Lincoln Navigator consumer marketing manager Carey White is under no delusions that his brand has a perception problem with the very people it needs to lure into dealerships.
“With the younger generation, Lincoln doesn’t have much of an identity. Nobody hates us, but we’re also not a vehicle that’s going to… appeal to every teenager in the world,” he says at the Chicago auto show. “For us, the challenge is taking it step by step, segment by segment.”
Fortunately, the addition of new models like the Lincoln MKZ has helped change that. Compared to the previous MKZ — and the Lincoln Zephyr before that — White says the new sedan has brought in younger, wealthier customers, who also are spending more on the car than before.
“All very good indicators for a brand in the middle of its revitalization,” he says. “It’s a process that takes time.”
Interestingly, White claims that Lincoln isn’t simply bringing in customers who, say, can now afford a car that’s slightly nicer than a Ford. Instead, he says that many Lincoln MKZ customers came from owning Audis and BMWs. As for the Lincoln MKZ Hybrid, a surprising number of shoppers are trading in their Toyota Prius. Those customers — many of whom already own a luxury car in addition to a Prius — are interested in the MKZ Hybrid because they feel, “I can get the feeling of being greenly responsible with luxury, and I don’t have to drive a box,” explains Lincoln representative Sam Locricchio.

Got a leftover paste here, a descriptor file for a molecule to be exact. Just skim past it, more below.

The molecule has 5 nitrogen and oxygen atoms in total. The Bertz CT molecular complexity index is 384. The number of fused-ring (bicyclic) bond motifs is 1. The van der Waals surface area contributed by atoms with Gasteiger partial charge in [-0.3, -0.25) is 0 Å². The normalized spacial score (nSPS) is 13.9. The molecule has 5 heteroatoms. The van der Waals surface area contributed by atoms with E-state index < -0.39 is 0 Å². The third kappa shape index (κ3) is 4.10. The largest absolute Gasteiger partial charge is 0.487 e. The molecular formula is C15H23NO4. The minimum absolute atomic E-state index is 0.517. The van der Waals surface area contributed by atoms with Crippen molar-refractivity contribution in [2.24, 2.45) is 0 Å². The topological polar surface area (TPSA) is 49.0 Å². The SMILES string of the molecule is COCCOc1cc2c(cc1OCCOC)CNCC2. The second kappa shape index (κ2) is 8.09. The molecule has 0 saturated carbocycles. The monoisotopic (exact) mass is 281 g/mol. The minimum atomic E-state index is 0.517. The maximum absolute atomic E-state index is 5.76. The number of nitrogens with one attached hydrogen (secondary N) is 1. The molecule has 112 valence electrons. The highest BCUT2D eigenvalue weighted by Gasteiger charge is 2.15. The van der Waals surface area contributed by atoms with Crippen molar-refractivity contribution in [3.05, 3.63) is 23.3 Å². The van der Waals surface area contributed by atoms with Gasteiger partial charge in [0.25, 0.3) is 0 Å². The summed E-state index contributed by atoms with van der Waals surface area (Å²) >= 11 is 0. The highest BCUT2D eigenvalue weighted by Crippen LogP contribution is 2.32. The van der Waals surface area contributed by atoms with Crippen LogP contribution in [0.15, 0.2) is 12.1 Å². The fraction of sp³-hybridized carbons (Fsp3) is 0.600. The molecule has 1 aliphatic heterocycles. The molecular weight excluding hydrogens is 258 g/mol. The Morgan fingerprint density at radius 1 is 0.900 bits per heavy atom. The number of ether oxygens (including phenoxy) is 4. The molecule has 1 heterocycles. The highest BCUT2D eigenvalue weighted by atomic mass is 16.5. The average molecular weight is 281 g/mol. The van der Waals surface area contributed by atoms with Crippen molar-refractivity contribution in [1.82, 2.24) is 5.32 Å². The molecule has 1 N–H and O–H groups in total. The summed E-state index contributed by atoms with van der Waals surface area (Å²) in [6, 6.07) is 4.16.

The next step in the company’s revitalization is the launch of the Lincoln MKC. Although the idea of a small luxury crossover isn’t new, and White even admits that the MKC is following the success of Acura and BMW crossovers, Lincoln doesn’t feel like it’s late to the party.
“Right now is a great time for us to be there,” White says. “That segment has shown very strong growth over the past three to five years, and it’s continuing to grow.”
Although Lincoln is focusing on selling cars on the east and west coasts, the brand also says it will never abandon the “heartland” in the Midwest. In part, that’s because customers in the Midwest have an attachment to the heritage of the Lincoln brand, thanks to its decades-long history of making luxury cars.
“To truly be a luxury brand, having heritage as your base gives you that cachet of cool,” Locricchio says. “Fortunately, we can check that box.”
Going forward, on the other hand, Lincoln will focus just as much on the ownership and buying experience as the cars itself. White says that dealership strategies, like the Lincoln Concierge and “Date Night” programs will continue to ramp up as a way to draw in new customers — and keep existing ones.
“The end goal is to keep them loyal,” explains White. “It’s a much warmer process than some of our competitors.”
He sees this kind of “experiential” program as “absolutely huge” for turning around Lincoln’s brand perception and drawing customers out of other luxury cars.
“Most of them [luxury-car shoppers] have the money to buy anything that they want in terms of driving, but they choose brands for certain reasons,” White says. “Some of them are more about, ‘I want to feel the experience, I want to experience the experience,’ and I think Lincoln’s much more on the side of the experiential piece.”
As for the future of Lincoln, White is less forthcoming. Although the company has publicly said that it will launch four new models — the MKZ and MKC are the first two — White won’t be drawn on what else is in the pipeline.
“The next 12 to 13 months for us are absolutely huge,” he says. “We’re always evaluating all segments and looking at trends.”
“Hopefully we can meet again next year, same time, same place, and you’ll see exactly what I’m talking about,” White says, hinting we should look for a major debut at the 2015 Chicago auto show.